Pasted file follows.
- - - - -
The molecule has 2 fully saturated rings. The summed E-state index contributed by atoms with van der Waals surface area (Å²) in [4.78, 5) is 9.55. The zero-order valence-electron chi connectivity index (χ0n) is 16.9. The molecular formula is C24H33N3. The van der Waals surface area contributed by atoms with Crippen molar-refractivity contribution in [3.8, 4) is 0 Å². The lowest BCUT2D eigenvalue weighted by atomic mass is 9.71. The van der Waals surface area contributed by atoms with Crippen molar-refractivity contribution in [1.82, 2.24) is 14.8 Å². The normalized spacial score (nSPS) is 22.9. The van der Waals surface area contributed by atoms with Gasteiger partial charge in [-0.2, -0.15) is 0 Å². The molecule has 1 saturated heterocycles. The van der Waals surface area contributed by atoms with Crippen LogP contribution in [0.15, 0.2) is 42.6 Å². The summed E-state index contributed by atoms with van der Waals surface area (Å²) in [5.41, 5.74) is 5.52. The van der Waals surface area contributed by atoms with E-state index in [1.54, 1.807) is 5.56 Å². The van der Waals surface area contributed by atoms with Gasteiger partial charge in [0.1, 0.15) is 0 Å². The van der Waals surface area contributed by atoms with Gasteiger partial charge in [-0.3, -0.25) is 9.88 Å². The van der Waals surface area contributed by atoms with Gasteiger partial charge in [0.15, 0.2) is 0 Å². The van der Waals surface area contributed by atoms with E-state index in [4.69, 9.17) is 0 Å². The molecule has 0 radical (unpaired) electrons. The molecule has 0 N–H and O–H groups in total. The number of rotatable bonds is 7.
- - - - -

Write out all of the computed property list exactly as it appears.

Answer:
The molecule has 2 fully saturated rings. The summed E-state index contributed by atoms with van der Waals surface area (Å²) in [4.78, 5) is 9.55. The zero-order valence-electron chi connectivity index (χ0n) is 16.9. The molecular formula is C24H33N3. The van der Waals surface area contributed by atoms with Crippen molar-refractivity contribution in [3.8, 4) is 0 Å². The lowest BCUT2D eigenvalue weighted by atomic mass is 9.71. The van der Waals surface area contributed by atoms with Crippen molar-refractivity contribution in [1.82, 2.24) is 14.8 Å². The normalized spacial score (nSPS) is 22.9. The van der Waals surface area contributed by atoms with Gasteiger partial charge in [-0.2, -0.15) is 0 Å². The molecule has 1 saturated heterocycles. The van der Waals surface area contributed by atoms with Crippen LogP contribution in [0.15, 0.2) is 42.6 Å². The summed E-state index contributed by atoms with van der Waals surface area (Å²) in [5.41, 5.74) is 5.52. The van der Waals surface area contributed by atoms with E-state index in [1.54, 1.807) is 5.56 Å². The van der Waals surface area contributed by atoms with Gasteiger partial charge in [0.1, 0.15) is 0 Å². The van der Waals surface area contributed by atoms with Gasteiger partial charge in [-0.3, -0.25) is 9.88 Å². The van der Waals surface area contributed by atoms with Gasteiger partial charge in [0.15, 0.2) is 0 Å². The van der Waals surface area contributed by atoms with E-state index in [4.69, 9.17) is 0 Å². The molecule has 0 radical (unpaired) electrons. The molecule has 0 N–H and O–H groups in total. The number of rotatable bonds is 7.